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Apparently I sent this directly to Mr. Reid instead of the list ... 
 
Didn't it used to automatically put the listserv address in the To field on Reply, or am I just imagining that?  Ah well, c'est ma vie, at least!
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The original question was regarding law firm scanning, and in my experience with law firms, much of what finds it's way offsite stays there for all eternity, never to be touched again (ha ha, a little law firm humor!).  

For us, a small percentage is ever recalled, and the material that will make up that percentage may be difficult to anticipate.  So, the PRISM panelist's numbers might closely resemble reality for many law firms.  

The value proposition for scanning in law firms can be very different than in other industries.  For example, many companies are scanning material for archival purposes and disposing of the paper thus avoiding offsite storage costs.  As custodians of the "client's file", we don't have the ability to do that (or at least that is the general stance on this issue - I realize there are those out there that will disagree).

In general, the sweet spot for scanning can be found by evaluating these three basic criteria: 1) frequency of access, 2) multiple users requiring simultaneous access, and 3) volume of paper.  If any one of the 3 areas are your major concern, then you probably can justify the scanning costs pretty easily.  If not, then you need to analyze your particular situation and determine those instances where the 3 criteria hit at the same time and image that material only (or at least first).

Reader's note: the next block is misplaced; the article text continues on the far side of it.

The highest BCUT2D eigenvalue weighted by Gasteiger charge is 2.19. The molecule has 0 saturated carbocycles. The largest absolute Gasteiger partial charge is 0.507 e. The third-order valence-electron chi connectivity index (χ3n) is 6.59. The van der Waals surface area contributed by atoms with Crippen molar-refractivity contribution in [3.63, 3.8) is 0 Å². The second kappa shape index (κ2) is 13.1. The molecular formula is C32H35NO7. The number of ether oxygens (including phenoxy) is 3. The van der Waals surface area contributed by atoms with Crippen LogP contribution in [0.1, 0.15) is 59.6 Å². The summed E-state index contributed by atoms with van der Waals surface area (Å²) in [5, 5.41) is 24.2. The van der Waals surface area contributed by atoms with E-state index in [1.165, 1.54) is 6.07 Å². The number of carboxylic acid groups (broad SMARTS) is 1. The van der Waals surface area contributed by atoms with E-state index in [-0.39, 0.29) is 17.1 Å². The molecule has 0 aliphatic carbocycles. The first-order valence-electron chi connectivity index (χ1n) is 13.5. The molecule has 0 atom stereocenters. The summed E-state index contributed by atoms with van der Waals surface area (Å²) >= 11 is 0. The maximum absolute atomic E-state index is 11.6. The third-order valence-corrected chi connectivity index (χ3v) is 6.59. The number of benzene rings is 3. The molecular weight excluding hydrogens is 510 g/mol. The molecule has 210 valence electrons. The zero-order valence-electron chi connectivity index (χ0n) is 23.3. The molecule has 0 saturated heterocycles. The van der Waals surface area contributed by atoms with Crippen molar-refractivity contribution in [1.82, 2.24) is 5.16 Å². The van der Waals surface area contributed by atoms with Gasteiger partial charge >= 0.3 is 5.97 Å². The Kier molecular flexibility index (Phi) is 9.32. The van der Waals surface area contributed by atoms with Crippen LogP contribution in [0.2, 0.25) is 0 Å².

I realize that is a pretty simplistic analysis tool, however I have found it to be useful and it has helped to avoid over-spending on scanning.  Of course if money were no object, the "paperless office" wouldn't necessarily be a pipe dream and this conversation would be moot!

Happy Thursday to all! 
Julie 


Julie Colgan
Manager of Records Services
Arnall Golden Gregory LLP
Tel: 404.873.8164
Fax: 404.439.1811
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